Approaches to implementing digital solutions
One size does not fit all when creating and deploying collaborative value in digital solutions, as organisations are at different phases of their maturity. When assessing the maturity of an organisation for readiness, the focus remains the same:
• Optimising processes;
• Using the right technology and systems;
• Up-skilling people;
• Adapting the organisational structure.
The aforementioned should give you an indication of an organisation’s level of maturity and whether it is ready to take on the burden of digital transformation.

Implementing digital transformation takes place at both internal and external levels:

Implementing Digital Transformation
This parallel approach enables companies to manage digital transformation effectively, within the framework of a digital transformation roadmap. Well implemented, a roadmap could lead to entirely new business models, such as Uber, Amazon, B2B and Airbnb.

In supply chain 4.0, the objectives of advanced digital initiatives can assist organisations to reduce working capital, improve cash positions through smart warehousing and contain costs through predictive shipping and robotics. The benefits of digital transformation are many. Organisations that have successfully implemented digital transformation in their supply chain are:

• Strategic: they have a clear vision around deploying technology (holding functionaries accountable);
• Insight-driven: by having information available and data analytics they can make better decisions;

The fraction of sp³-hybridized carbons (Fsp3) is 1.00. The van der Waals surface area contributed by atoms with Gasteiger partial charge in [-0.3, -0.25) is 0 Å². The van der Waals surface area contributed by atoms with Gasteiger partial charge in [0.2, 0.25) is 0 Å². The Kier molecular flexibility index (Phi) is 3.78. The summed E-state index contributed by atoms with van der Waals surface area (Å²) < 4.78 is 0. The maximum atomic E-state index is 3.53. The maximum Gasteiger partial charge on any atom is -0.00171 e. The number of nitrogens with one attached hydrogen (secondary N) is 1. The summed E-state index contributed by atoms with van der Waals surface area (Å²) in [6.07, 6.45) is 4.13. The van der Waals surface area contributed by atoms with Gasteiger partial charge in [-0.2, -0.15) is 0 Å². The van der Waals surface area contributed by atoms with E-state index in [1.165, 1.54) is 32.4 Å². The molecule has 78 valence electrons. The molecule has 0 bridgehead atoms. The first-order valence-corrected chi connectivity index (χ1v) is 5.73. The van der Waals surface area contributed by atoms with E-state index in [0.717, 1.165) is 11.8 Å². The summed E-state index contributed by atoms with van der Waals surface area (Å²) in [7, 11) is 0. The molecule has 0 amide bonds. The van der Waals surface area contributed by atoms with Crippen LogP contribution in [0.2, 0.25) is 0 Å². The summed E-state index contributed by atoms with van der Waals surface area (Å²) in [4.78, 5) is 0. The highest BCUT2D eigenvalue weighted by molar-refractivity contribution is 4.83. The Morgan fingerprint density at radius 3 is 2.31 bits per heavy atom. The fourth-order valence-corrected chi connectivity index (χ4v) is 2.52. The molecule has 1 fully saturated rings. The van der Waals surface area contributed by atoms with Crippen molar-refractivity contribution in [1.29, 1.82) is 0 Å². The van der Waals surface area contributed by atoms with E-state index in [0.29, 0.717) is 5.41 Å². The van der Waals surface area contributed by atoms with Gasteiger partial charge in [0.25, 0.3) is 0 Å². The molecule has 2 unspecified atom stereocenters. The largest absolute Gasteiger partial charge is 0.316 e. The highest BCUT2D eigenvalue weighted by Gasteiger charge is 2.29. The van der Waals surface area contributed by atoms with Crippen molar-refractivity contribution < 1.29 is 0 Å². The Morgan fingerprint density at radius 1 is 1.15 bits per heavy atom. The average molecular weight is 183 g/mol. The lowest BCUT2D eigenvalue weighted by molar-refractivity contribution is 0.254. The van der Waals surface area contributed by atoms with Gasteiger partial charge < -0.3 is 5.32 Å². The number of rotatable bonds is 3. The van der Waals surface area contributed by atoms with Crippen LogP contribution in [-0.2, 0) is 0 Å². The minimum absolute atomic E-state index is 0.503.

• Collaborative: through increased visibility they enforce a collaborative culture across the business.

There is value in pursuing digital transformation. However, when implementing digital solutions to boost operational excellence the focus has been on technology – an approach that misses a critical component of business, namely the people who work in an organisation along with their skills.

Thus, to gain maximum value out of digital transformation, people’s skills and attitudes towards technology are key success factors. Change-management principles tell us that barriers to change are resistance to change and there is often a lack of skills to implement solutions. The change to supply chain 4.0 is no different.

Finally, a digital transformation roadmap is a fundamental requirement when it comes to digital initiatives. This roadmap must answer the following questions:
• Where is the organisation right now in terms of implementing digital solutions?
• Where does the organisation want to go? What is needed to get there?
• What organisational capabilities does the organisation have?
• How is this benefitting our customers?
• How do we measure success?

Once these questions have been answered, it will be easy for an organisation to implement digital solutions.

Ndabeni Ngosi is Head of CAP Project, Total Africa - 

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Posted on November 14, 2018